Both these attacks have now been attributed to a hacker group that allegedly was linked to the GRU called Sandworm. A group of merely six people, that now have been convicted, was thought to be behind the attacks, which shows how easy and cost-effective this type of warfare is. This type of action is difficult to track: besides missing all the regulations of government agencies, hackers also dissimulate their tracks. It is easy to stay anonymous on the internet. And since government agents hire those people to act as separate agents, it is difficult to hold the former accountable. Sandworm struck again in Ukraine multiple times in 2017, but also tried to intervene in that year's French Election. While unsuccessful on that front, they landed another harsh strike with the NotPetya malware.


NotPetya saw its hour of glory in 2017, with a widespread attack on France, Germany, Italy, Poland, the United Kingdom, and the United States but also, and most importantly, on Ukraine and Russia. The Cybersecurity firm ESET reported that 80% of the virus’ activity was concentrated in Ukraine. This series of attacks took place on the 27th of June, only a day before the national holiday of Constitution Day, which prompted suspicions of it being politically motivated by Russia. The virus appeared on computers in vastly different sectors from the military to hospitals, encrypting data on the hard drive and demanding ransom. But the ransom was only a pretext and the virus deleted all the data on the infected computers. Given that it spread all over Europe (and the US), it was bound to at some point reach a computer with critical responsibilities: it did so for the computer systems of Maersk, one of the world's leading shipping firms, which led to a complete breakdown of their logistics and mass confusion in the shipping sector. Another target was pharmaceutical giant Merck whose manufacturing was disrupted. Billions of dollars were lost and hospitals in Ukraine found themselves with no power to care for their patients.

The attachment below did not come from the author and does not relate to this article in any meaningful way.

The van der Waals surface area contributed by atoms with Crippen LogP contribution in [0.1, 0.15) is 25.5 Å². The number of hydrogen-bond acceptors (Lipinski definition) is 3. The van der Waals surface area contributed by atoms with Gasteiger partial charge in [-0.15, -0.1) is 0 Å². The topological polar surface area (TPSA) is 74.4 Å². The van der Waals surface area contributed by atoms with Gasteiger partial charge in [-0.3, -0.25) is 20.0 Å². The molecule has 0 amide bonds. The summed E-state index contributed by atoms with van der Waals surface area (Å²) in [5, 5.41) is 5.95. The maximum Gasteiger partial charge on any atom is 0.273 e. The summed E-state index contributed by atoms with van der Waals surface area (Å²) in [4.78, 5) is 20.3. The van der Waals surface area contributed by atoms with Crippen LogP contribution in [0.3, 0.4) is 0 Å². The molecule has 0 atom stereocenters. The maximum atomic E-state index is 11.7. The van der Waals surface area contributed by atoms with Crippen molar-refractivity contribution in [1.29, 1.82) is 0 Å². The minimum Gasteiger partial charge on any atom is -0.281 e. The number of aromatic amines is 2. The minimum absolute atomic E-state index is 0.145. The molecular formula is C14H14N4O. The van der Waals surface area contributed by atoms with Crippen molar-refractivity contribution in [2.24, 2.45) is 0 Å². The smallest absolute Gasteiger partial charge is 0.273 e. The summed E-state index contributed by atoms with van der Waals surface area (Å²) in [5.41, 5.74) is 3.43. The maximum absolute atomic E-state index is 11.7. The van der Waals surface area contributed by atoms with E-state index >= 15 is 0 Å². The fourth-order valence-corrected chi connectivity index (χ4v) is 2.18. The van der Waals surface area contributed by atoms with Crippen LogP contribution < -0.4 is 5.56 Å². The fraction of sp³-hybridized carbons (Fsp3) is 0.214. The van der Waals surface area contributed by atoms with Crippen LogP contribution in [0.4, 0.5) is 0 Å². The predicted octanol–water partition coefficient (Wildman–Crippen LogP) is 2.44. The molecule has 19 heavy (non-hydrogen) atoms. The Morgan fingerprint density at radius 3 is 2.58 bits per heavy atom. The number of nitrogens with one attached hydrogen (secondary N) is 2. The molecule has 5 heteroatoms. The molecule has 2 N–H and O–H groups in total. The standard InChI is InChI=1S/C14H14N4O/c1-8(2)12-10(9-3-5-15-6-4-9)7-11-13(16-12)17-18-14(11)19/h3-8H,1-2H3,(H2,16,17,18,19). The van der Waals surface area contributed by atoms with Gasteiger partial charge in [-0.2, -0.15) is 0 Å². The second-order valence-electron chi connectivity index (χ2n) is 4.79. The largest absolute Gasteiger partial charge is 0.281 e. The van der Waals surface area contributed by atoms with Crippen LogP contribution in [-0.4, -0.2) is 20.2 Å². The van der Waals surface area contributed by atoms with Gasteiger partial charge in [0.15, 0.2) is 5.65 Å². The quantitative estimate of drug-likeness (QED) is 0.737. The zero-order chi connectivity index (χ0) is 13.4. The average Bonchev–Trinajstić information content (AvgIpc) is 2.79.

Since then, no Russian cyber attacks as severe as NotPetya have surfaced. Sandworm continues to be active but shifted to other targets such as the 2018 Winter Olympic Games in Pyeongchang. Yet tension between Ukraine and Russia continued on and escalated on the 24th of February 2022 with the armed invasion of Ukraine by Russian troops. Days before the invasion, several Ukrainian government websites had been targeted, notably the one of the ministry of foreign affairs.


With the brutal, armed invasion overshadowing all other aspects of this war, cyber attacks have been more or less forgotten on Ukrainian soil: the focus is now on trying to stop this massacre and helping the people on the ground. Yet all those attacks have left a fear of a full-blown cyber war Cyber warfare is one of the biggest threats in 21st century conflicts because of the impact it can have on the civilian population. The power grid in a major city being shut down means hospitals are unable to care for patients. It means communication and emergency lines are interrupted. Especially in regions already in a state of emergency, such as Ukraine currently, a collapse of the IT infrastructure makes them descend even further into chaos and cost human lives.